Presentation on theme: "British Economic Policy Towards Colonial America Mercantilism Defined: a countries goal is self sufficiency and that all countries were in a competition."— Presentation transcript:
British Economic Policy Towards Colonial America Mercantilism Defined: a countries goal is self sufficiency and that all countries were in a competition to acquire the most gold and silver
Importance of Trade British eager to catch up to the magnificence of Dutch trading. Parliament established a goal prevent the colonies from trading with the Dutch.
Acts of Parliament: Navigation Act (I) 1660 All goods shipped into British territory had to be carried in ships of British manufacture with British masters and crews that were 75% British. Colonial Governors had to pledge an oath that they would enforce the act. Enumerated goods: those that had to be sent to a British port (Sugar, Rice, Tobacco, Indigo) and couldn’t be sent abroad.
Acts of Parliament: Staple Act 1663 Any goods sent from Europe to the Colonies had to first go to a British port…unloaded by a British crew, paid a due, reloaded by a British crew, shipped to its destination by a British crew of at least 75% on a British ship.
Acts of Parliament: Plantation Duty Act 1663 Enumerated goods were subject to an immediate duty at its point of departure. This was designed to ensure a profit in the likelihood of smuggling.
Acts of Parliament: Navigation Act (II) 1696 The previous navigation act would be enforced throughout the king’s dominion by special courts in the colonies. No longer would they be tried by colonial courts and judges who were sympathetic to smuggling.
Minor Acts of Parliament Wool Act of 1699: No wool to the colonies Hat Act of 1732: No hats to be exported from colonies Molasses Act: no importation of non-British molasses allowed. Iron Act of 1750: forbade building of Iron mills
Overall effects of the trade laws Devastated Chesapeake—limited free trade of tobacco Brought substantial profits to the British New England impacted far less as their goods weren’t often enumerated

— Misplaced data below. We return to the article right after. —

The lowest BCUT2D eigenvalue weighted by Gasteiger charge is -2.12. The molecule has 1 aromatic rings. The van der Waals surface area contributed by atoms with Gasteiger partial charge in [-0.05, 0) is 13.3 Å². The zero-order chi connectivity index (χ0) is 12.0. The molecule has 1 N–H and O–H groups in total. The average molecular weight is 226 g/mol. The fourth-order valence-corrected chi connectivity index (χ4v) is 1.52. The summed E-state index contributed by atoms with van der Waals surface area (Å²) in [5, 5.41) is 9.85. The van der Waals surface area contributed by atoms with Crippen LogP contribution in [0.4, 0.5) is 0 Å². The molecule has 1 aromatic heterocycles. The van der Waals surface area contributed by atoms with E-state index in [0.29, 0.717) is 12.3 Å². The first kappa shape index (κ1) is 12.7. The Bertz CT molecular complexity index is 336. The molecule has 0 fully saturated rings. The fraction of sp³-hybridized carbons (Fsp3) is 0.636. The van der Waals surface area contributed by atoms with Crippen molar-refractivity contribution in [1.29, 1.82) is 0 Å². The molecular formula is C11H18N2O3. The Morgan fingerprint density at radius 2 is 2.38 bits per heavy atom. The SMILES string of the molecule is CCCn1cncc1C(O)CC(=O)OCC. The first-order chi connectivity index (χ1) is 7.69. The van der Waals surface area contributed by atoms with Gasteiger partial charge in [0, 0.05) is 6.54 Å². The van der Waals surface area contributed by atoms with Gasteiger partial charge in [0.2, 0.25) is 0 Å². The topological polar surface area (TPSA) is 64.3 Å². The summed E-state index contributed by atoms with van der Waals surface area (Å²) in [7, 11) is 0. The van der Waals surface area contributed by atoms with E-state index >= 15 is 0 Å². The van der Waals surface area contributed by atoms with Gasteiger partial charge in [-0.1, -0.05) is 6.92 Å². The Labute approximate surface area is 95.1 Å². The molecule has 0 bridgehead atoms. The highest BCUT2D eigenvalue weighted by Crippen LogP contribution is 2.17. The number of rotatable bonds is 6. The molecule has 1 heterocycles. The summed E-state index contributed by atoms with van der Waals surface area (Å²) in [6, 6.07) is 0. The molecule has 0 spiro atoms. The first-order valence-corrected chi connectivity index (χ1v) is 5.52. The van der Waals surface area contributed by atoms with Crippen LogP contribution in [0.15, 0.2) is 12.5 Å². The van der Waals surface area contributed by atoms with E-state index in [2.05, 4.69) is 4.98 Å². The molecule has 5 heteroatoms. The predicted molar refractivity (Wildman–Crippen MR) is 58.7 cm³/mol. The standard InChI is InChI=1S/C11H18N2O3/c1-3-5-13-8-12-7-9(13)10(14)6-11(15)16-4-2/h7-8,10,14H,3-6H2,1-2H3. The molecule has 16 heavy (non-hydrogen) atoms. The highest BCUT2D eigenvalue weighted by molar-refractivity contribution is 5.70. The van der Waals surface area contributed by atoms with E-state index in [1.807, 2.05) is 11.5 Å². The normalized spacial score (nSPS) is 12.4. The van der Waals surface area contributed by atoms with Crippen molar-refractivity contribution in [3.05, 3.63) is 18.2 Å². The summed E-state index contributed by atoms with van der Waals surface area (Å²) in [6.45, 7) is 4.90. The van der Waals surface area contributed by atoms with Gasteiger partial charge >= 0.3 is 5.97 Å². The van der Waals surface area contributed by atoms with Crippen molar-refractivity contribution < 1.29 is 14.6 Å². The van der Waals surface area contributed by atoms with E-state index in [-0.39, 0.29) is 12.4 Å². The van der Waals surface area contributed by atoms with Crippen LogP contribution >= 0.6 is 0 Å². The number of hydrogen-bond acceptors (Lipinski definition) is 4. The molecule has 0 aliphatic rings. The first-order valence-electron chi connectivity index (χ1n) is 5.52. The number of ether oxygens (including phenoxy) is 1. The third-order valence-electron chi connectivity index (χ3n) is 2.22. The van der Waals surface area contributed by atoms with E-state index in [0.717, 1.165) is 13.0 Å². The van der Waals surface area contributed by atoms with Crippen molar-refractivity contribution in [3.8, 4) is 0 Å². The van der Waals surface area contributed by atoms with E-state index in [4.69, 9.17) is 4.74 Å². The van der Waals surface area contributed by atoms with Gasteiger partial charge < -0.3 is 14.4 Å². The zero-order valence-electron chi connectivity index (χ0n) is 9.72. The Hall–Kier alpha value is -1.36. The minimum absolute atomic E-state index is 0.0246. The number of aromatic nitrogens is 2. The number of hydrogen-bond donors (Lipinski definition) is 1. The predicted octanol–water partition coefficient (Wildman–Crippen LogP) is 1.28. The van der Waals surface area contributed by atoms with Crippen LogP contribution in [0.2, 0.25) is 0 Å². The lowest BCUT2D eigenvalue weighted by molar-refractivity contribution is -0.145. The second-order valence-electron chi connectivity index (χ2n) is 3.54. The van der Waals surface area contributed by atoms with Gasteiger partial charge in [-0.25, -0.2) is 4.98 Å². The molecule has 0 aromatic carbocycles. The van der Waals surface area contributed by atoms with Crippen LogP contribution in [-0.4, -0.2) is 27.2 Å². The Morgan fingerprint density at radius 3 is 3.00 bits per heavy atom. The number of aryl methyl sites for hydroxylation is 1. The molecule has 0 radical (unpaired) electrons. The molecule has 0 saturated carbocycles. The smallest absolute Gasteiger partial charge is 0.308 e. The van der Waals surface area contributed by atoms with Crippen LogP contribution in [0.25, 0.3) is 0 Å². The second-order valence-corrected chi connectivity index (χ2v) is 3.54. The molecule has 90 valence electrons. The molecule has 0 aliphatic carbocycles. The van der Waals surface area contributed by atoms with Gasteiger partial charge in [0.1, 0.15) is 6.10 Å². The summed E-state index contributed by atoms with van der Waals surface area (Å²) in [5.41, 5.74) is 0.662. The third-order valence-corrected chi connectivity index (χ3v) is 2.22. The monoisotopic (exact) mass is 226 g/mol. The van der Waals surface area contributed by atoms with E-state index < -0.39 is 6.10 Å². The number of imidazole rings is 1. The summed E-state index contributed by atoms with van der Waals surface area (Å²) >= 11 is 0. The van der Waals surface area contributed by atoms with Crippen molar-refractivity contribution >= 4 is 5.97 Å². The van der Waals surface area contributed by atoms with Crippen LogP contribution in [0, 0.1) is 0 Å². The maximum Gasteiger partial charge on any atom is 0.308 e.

Early revolt In some instances trade customs officials were killed as in Maryland. They were heavily harrassed in Massachusetts. Sewing the seeds of Revolution
Political Ramifications In 1660 there was only one colony directly ruled by the King—Va. Slowly but surely they will come under royal control—even Pennyslvania. Massachusetts had its charter revoked in 1684 for vioilating trade agreements Rhode Island, New Jersey, and Connecticut followed the year later. By 1685 there were only 3 colonies left under their own control!
Dominion of New England Combined New Hampshire, Massachusetts, Plymouth, Rhode Island, and Connecticut into one new government. Ruled by a governor and council appointed by the crown. Hated governor Edmund Andros
Connecticut hides the charter!
Political changes: English Politics King James: the catholic king has a son who he announces will be raised in that faith. Parliament is outraged invites his daughter and son-in-law to rule in his place. James flees to France without violence. Parliament assumes more authority over England. Revolution throughout colonies
Impact in Colonies Religious freedoms Overthrow of Andros regime Leisler’s Rebellion Revolution against Lord Baltimore in Md. Salutary Neglect by English
Salutary Neglect: 1690-1755 As long as the goods flowed into Britain Parliament was not going to supervise the colonies closely. Largely left colonies alone. During this time they developed independently of English. Upon reasserting their will during the French and Indian War, colonial discontent soared.
Timeline 1660-1685: execution of Mercantilist Policies 1685: revocation of colonial charters in NE 1688: Glorious Revolution 1690-1755: Emergence of Salutary Neglect 1755: Re-emergence of British economic policies in colonies designed to raise revenue 1773-1781: American Revolution
Colonist reassert control of its governments Colonial legislatures pay salaries of officials Appoint judges Colonial laws and legislatures